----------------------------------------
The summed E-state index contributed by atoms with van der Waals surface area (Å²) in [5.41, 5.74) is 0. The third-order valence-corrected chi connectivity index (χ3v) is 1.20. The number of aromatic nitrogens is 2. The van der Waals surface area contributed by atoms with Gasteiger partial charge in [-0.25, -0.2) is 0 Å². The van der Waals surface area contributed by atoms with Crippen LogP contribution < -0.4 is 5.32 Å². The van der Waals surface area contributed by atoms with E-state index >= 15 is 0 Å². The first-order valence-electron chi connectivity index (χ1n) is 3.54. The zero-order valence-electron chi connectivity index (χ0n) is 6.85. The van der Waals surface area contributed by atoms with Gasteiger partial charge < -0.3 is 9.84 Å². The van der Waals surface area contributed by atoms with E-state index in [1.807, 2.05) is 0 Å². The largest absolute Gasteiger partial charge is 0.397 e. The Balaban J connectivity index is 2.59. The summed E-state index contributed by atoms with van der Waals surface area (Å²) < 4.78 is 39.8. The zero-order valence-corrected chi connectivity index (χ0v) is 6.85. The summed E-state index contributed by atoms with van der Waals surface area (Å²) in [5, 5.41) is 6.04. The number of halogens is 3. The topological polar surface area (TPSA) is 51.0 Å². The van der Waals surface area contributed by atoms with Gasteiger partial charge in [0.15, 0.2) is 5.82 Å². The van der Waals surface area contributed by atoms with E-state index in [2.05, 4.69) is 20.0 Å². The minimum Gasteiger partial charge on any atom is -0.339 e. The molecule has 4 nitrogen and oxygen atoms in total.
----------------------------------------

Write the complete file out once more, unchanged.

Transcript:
The summed E-state index contributed by atoms with van der Waals surface area (Å²) in [5.41, 5.74) is 0. The third-order valence-corrected chi connectivity index (χ3v) is 1.20. The number of aromatic nitrogens is 2. The van der Waals surface area contributed by atoms with Gasteiger partial charge in [-0.25, -0.2) is 0 Å². The van der Waals surface area contributed by atoms with Crippen LogP contribution < -0.4 is 5.32 Å². The van der Waals surface area contributed by atoms with E-state index >= 15 is 0 Å². The first-order valence-electron chi connectivity index (χ1n) is 3.54. The zero-order valence-electron chi connectivity index (χ0n) is 6.85. The van der Waals surface area contributed by atoms with Gasteiger partial charge < -0.3 is 9.84 Å². The van der Waals surface area contributed by atoms with E-state index in [1.807, 2.05) is 0 Å². The largest absolute Gasteiger partial charge is 0.397 e. The Balaban J connectivity index is 2.59. The summed E-state index contributed by atoms with van der Waals surface area (Å²) < 4.78 is 39.8. The zero-order valence-corrected chi connectivity index (χ0v) is 6.85. The summed E-state index contributed by atoms with van der Waals surface area (Å²) in [5, 5.41) is 6.04. The number of halogens is 3. The topological polar surface area (TPSA) is 51.0 Å². The van der Waals surface area contributed by atoms with Gasteiger partial charge in [0.15, 0.2) is 5.82 Å². The van der Waals surface area contributed by atoms with E-state index in [2.05, 4.69) is 20.0 Å². The minimum Gasteiger partial charge on any atom is -0.339 e. The molecule has 4 nitrogen and oxygen atoms in total.